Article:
Museum, University of Nebraska State


Date of this Version



In Biogeography of the West Indies: Past, Present, and Future, Gainesville, Florida: Sandhill Crane Press, 1989, pages 661-684.


Copyright 1989, Sandhill Crane Press. Used by permission.


Genetic analysis of animal mitochondrial DNA is a new and valuable addition to the battery of techniques available to zoogeographers. This paper describes characteristics of mitochondrial DNA (mtDNA) that make it applicable for the study of island zoogeography.

Some traditional zoogeographic questions are examined using mtDNA from the Neotropical fruit bat, Artibeus jamaicensis. The specific questions are: 1) To what extent are island populations isolated (that is, does interbreeding occur between the insular subspecies)? 2) Can a single founding female account for the mitochondrial genomes on specific islands in the Antilles? 3) Is there a correlation between the genomic diversity of an island population and the size of the island or the distance from the mainland?

The mitochondrial genome in Artibeus jamaicensis is approximately 16,000-16,500 base pairs. Three major mtDNA groups (designated J, SV, and G), separated by 8 to 17.2 percent divergence in nucleotide sequence, were identified in Antillean Artibeus jamaicensis. The J and SV groups each includes two maternal lineages and the G group is represented by three lineages. The sequence divergence between the mtDNA groups is unusually high for conspecific mammals. Either the mtDNA in Artibeus jamaicensis can be traced to three relatively old origins or alternatively chiropteran mtDNA evolves at a faster rate than mtDNA in rodents and primates.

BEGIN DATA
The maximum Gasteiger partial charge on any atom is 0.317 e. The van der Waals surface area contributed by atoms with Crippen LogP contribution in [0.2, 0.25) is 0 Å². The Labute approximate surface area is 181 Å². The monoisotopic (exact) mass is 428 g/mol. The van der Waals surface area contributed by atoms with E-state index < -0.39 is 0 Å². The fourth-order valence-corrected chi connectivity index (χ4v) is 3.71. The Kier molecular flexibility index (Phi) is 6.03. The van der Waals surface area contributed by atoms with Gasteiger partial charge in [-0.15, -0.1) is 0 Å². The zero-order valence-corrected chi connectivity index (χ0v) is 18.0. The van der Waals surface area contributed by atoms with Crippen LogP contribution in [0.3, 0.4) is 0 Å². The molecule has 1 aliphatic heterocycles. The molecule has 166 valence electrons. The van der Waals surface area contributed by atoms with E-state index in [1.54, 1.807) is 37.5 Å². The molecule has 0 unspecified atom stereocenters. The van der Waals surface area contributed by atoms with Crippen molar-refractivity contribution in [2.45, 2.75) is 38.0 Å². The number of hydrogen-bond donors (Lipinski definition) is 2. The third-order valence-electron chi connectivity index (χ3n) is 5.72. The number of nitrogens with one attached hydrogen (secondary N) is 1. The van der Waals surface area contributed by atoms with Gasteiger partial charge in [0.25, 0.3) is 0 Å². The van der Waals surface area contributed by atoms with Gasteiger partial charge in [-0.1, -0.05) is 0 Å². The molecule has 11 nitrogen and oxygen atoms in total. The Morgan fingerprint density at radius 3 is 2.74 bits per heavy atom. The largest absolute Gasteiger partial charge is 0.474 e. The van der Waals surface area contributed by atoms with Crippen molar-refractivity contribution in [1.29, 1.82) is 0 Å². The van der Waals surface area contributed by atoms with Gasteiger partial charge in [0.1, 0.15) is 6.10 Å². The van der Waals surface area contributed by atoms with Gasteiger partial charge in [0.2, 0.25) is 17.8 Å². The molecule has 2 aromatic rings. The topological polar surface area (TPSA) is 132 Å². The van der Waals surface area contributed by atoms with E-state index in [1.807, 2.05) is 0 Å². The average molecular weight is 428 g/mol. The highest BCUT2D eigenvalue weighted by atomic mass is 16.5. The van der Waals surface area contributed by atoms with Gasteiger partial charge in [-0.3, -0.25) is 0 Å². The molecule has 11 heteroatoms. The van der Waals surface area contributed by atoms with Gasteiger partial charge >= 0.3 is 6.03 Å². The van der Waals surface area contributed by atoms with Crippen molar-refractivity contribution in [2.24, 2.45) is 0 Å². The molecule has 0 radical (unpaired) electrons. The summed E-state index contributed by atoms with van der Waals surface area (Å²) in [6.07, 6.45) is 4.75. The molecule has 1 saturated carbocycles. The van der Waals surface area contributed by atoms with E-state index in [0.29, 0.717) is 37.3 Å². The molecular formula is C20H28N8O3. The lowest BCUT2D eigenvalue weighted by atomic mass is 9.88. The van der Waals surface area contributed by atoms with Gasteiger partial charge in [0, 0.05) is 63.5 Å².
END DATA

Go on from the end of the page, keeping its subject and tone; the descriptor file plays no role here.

Populations on five of eight islands were clearly derived from multiple maternal ancestors. The greatest genetic diversity (judged by numbers of lineages and sequence divergence) was found in A. j. trinitatus on Grenada, which probably is a reflection of the proximity of the island to the South American mainland. Genetic diversity did not correlate with island size. One particular mtDNA lineage, J-1, was the most widespread, being found from Jamaica to Barbados and Grenada. These bats trace their ancestry to a common female, underscoring the dispersal and colonization capabilities of A. jamaicensis. MtDNA data and paleontological evidence suggest these bats reached the Antilles recently, probably in conjunction with replacement of the xeric Pleistocene environment. The island distribution of mtDNA genotypes somewhat corresponds to the currently recognized subspecies: 77 percent of A . j . jamaicensis carry the J mtDNA genotypes; 93 percent of A. j. schwartzi carry the SV mtDNA genotype; and 60 percent of the A. j. trinitatus carry the G mtDNA genotypes.

The geographic distribution of specific mtDNA genotypes on different islands documents gene flow between and among islands. For example, the data show that female bats with a common maternal ancestor have moved among the islands of St. Lucia, St. Vincent, Barbados, and Grenada even though they would be required to fly up to 150 km across open ocean. MtDNA and distributional data are used to postulate that the Grenadine islands, between Grenada and St. Vincent have been a partial barrier to gene flow, possibly because of their small size and xeric habitats.